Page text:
Put 1-2 tablespoons of seed of choice (quantity depends on size of your jar and type of seed, but this info is easy to find, so I won't get into it here) and fill jar with lukewarm water. Place mesh over lid and screw tight. Swirl gently to rinse seeds; pour water out, and add fresh water at a 4:1 ratio to your quantity of seeds. (e.g. I started with 1 tbsp of red clover seeds and added a final water amount of 4 tbsp water.) Soak overnight.

Rinse by filling jar to top, swirling, and then drain. Place jar at a downward angle in a bowl to allow any remaining water to drain. Repeat in the evening at a minimum, more often if you wish. (I did an extra rinse at noon.) The rinsing is supposed to help stimulate growth and inhibit bacterial growth. Repeat for 3-5 days and then eat!

I actually happened upon a set of mason jar caps you can use in lieu of the cheesecloth from Sprout-Ease that came in three sizes different size sprouts, but any mesh item would suffice. The caps claim to be made from recycled material, and I decided I'd probably have to buy something from the hardware store anyway to start this, so I went for it. Mom gave me a bunch of mason jars when I moved out, so if anyone wants to try it feel free to use of one my jars. I also have some mesh bags that plan on using for produce shopping and making nut-milks that might also have worked well. Haven't tried those , yet.

My red clover sprouts were tiny, only about an inch long but so crunchy and delicious! (I know, I sound like a sprout commercial or something.) I at them all at once ( about 1 cup's worth) in whole grain pita bread with hummus, tomatoes, cucumbers, and cracked pepper.

Some pics, not mine, but that portray the idea, also with some more specific instructions (although I'd say follow the ones on your seeds or sprouting lids first) and pics of the kinds of lids I used.

Growing Edible Sprouts

I'm starting another batch tonight, and I think I'm going to try and keep a rotating stock of some that should mature and 2-3 days or so. Hooray for sprouts!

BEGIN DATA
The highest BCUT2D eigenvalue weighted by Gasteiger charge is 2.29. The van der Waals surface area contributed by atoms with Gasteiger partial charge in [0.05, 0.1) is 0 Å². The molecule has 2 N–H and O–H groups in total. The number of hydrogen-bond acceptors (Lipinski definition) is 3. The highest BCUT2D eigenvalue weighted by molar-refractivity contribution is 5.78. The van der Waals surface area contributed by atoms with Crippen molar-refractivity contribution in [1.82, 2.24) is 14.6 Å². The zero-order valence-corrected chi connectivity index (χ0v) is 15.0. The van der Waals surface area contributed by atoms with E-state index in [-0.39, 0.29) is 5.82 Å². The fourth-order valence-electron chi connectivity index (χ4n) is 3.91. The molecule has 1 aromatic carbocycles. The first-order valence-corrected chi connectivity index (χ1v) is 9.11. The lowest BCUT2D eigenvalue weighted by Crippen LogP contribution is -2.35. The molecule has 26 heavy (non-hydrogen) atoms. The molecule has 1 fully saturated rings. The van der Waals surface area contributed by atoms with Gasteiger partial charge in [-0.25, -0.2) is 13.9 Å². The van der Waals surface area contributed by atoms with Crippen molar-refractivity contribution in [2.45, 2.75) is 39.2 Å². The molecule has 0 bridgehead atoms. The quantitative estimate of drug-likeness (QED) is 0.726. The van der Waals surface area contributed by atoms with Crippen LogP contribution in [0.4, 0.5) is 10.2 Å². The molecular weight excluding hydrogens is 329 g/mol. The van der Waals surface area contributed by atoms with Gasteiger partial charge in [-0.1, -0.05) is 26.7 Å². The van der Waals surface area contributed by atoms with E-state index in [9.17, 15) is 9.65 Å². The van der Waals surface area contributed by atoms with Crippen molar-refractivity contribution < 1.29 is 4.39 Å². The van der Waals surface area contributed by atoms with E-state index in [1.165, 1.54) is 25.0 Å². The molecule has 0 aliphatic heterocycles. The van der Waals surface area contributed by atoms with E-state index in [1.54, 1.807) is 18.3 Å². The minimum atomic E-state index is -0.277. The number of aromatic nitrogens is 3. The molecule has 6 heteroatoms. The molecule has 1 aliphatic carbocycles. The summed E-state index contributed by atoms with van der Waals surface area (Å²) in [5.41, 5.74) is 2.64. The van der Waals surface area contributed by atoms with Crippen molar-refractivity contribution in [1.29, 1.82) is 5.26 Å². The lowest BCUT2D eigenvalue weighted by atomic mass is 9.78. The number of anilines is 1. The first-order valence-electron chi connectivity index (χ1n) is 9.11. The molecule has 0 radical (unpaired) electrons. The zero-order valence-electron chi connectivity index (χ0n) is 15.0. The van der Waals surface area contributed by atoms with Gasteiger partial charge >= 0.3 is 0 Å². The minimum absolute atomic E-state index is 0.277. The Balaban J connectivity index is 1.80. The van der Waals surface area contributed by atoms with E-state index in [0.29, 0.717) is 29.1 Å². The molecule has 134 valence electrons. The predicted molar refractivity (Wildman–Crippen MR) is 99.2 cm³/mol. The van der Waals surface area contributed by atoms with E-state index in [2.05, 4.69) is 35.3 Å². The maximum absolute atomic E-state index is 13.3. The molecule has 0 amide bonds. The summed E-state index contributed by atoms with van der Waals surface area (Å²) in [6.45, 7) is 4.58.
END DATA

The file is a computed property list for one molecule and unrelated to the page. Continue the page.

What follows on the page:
Friday, April 25, 2008

homemade pizza

Homemade pizza tonight! I'm working on a longer post about a book that Erich and I are reading about U.S. food culture and why our focus on modified/imitation food and foodlike-substances (marshmallow fluff anyone? whole-grain fruit loops?) doesn't work.

In a nutshell: "Eat food. Not too much. Mostly plants." There's a lot more to it than that, but I can't get into it without going on a huge tangent, hence the separate post. But I can say that I HIGHLY recommend it. Even if you aren't completely sold, I can't see a reasonable person finishing this book without reconsidering their own habits.

When we say food, we mean real food, the kinds of foods that don't need sneaky packaging to give you an excuse to eat them. (Low-carb pork rinds! as an extreme example.)
Not adulterated/highly refined/loaded with hydrogenated corn and soybean oils food that a lot of people have a vested interest in us consuming unhealthy amounts of. (Wow....sorry about that sentence. Mr. Thompson would be pasting band-aids all over his computer screen right about now.) None of this is new, but somehow we got sort of lazy, I think.

Anyways, this author's argument is so well constructed that it's convinced Erich to throw away his ritz crackers and marshmallow fluff. I'm not kidding. This is HUGE! I've always been a little frustrated that I couldn't convince Erich that we shouldn't eat those foods, at least not often, (and of course I end up eating them if they're in the house...I'm human). Now we're finally on the same page! Yea! So tonight's dinner: